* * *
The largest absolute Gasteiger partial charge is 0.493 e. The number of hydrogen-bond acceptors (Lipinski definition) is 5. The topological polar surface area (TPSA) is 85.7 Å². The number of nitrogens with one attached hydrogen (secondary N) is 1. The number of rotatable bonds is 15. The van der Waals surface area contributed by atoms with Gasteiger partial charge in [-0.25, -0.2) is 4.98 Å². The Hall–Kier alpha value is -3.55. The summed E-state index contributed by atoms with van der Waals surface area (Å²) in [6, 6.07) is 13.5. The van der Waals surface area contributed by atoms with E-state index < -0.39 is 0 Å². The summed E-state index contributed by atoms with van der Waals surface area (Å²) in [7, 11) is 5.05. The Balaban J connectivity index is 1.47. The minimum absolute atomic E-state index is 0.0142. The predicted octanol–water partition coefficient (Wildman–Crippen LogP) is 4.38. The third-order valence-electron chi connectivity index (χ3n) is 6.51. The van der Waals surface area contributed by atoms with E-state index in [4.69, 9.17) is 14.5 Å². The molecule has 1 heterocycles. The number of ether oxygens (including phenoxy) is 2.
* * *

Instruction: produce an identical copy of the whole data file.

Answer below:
The largest absolute Gasteiger partial charge is 0.493 e. The number of hydrogen-bond acceptors (Lipinski definition) is 5. The topological polar surface area (TPSA) is 85.7 Å². The number of nitrogens with one attached hydrogen (secondary N) is 1. The number of rotatable bonds is 15. The van der Waals surface area contributed by atoms with Gasteiger partial charge in [-0.25, -0.2) is 4.98 Å². The Hall–Kier alpha value is -3.55. The summed E-state index contributed by atoms with van der Waals surface area (Å²) in [6, 6.07) is 13.5. The van der Waals surface area contributed by atoms with E-state index < -0.39 is 0 Å². The summed E-state index contributed by atoms with van der Waals surface area (Å²) in [7, 11) is 5.05. The Balaban J connectivity index is 1.47. The minimum absolute atomic E-state index is 0.0142. The predicted octanol–water partition coefficient (Wildman–Crippen LogP) is 4.38. The third-order valence-electron chi connectivity index (χ3n) is 6.51. The van der Waals surface area contributed by atoms with E-state index in [4.69, 9.17) is 14.5 Å². The molecule has 1 heterocycles. The number of ether oxygens (including phenoxy) is 2.